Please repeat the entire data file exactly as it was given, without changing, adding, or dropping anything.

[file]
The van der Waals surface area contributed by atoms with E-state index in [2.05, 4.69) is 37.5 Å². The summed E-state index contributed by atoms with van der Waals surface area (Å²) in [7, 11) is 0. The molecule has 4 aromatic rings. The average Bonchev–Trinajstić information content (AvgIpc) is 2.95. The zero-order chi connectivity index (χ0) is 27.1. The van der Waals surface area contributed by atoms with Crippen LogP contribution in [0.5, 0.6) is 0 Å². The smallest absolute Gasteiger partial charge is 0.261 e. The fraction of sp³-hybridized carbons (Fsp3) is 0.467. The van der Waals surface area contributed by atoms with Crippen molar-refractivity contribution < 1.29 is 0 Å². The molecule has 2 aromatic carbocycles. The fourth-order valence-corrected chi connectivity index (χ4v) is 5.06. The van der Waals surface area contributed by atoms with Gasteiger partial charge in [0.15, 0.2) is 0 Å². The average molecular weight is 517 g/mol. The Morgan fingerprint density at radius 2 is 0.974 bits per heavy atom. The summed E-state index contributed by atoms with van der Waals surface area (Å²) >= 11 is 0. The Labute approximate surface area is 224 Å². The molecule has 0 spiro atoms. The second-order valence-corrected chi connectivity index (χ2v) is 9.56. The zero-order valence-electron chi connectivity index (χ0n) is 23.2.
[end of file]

The van der Waals surface area contributed by atoms with E-state index in [2.05, 4.69) is 37.5 Å². The summed E-state index contributed by atoms with van der Waals surface area (Å²) in [7, 11) is 0. The molecule has 4 aromatic rings. The average Bonchev–Trinajstić information content (AvgIpc) is 2.95. The zero-order chi connectivity index (χ0) is 27.1. The van der Waals surface area contributed by atoms with Crippen LogP contribution in [0.5, 0.6) is 0 Å². The smallest absolute Gasteiger partial charge is 0.261 e. The fraction of sp³-hybridized carbons (Fsp3) is 0.467. The van der Waals surface area contributed by atoms with Crippen molar-refractivity contribution < 1.29 is 0 Å². The molecule has 2 aromatic carbocycles. The fourth-order valence-corrected chi connectivity index (χ4v) is 5.06. The van der Waals surface area contributed by atoms with Gasteiger partial charge in [0.15, 0.2) is 0 Å². The average molecular weight is 517 g/mol. The Morgan fingerprint density at radius 2 is 0.974 bits per heavy atom. The summed E-state index contributed by atoms with van der Waals surface area (Å²) >= 11 is 0. The Labute approximate surface area is 224 Å². The molecule has 0 spiro atoms. The second-order valence-corrected chi connectivity index (χ2v) is 9.56. The zero-order valence-electron chi connectivity index (χ0n) is 23.2.